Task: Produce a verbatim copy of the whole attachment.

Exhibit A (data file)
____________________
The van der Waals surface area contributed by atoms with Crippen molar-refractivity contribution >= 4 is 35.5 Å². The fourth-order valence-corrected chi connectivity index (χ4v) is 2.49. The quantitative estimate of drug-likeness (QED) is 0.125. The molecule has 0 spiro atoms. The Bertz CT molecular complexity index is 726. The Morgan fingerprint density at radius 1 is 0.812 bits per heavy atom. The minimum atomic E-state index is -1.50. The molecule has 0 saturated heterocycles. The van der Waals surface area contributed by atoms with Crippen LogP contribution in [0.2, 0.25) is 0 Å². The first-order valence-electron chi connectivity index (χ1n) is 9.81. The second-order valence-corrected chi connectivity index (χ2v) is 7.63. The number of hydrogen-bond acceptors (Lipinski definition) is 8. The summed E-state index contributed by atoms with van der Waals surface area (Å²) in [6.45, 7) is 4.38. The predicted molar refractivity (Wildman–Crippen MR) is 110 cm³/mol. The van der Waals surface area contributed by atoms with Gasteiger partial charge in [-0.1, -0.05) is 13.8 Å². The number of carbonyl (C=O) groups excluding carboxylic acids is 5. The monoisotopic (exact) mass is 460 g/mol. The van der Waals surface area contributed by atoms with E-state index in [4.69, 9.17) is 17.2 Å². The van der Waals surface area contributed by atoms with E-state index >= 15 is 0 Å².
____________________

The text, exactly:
The van der Waals surface area contributed by atoms with Crippen molar-refractivity contribution >= 4 is 35.5 Å². The fourth-order valence-corrected chi connectivity index (χ4v) is 2.49. The quantitative estimate of drug-likeness (QED) is 0.125. The molecule has 0 spiro atoms. The Bertz CT molecular complexity index is 726. The Morgan fingerprint density at radius 1 is 0.812 bits per heavy atom. The minimum atomic E-state index is -1.50. The molecule has 0 saturated heterocycles. The van der Waals surface area contributed by atoms with Crippen LogP contribution in [0.2, 0.25) is 0 Å². The first-order valence-electron chi connectivity index (χ1n) is 9.81. The second-order valence-corrected chi connectivity index (χ2v) is 7.63. The number of hydrogen-bond acceptors (Lipinski definition) is 8. The summed E-state index contributed by atoms with van der Waals surface area (Å²) in [6.45, 7) is 4.38. The predicted molar refractivity (Wildman–Crippen MR) is 110 cm³/mol. The van der Waals surface area contributed by atoms with Gasteiger partial charge in [-0.1, -0.05) is 13.8 Å². The number of carbonyl (C=O) groups excluding carboxylic acids is 5. The monoisotopic (exact) mass is 460 g/mol. The van der Waals surface area contributed by atoms with E-state index in [4.69, 9.17) is 17.2 Å². The van der Waals surface area contributed by atoms with E-state index >= 15 is 0 Å².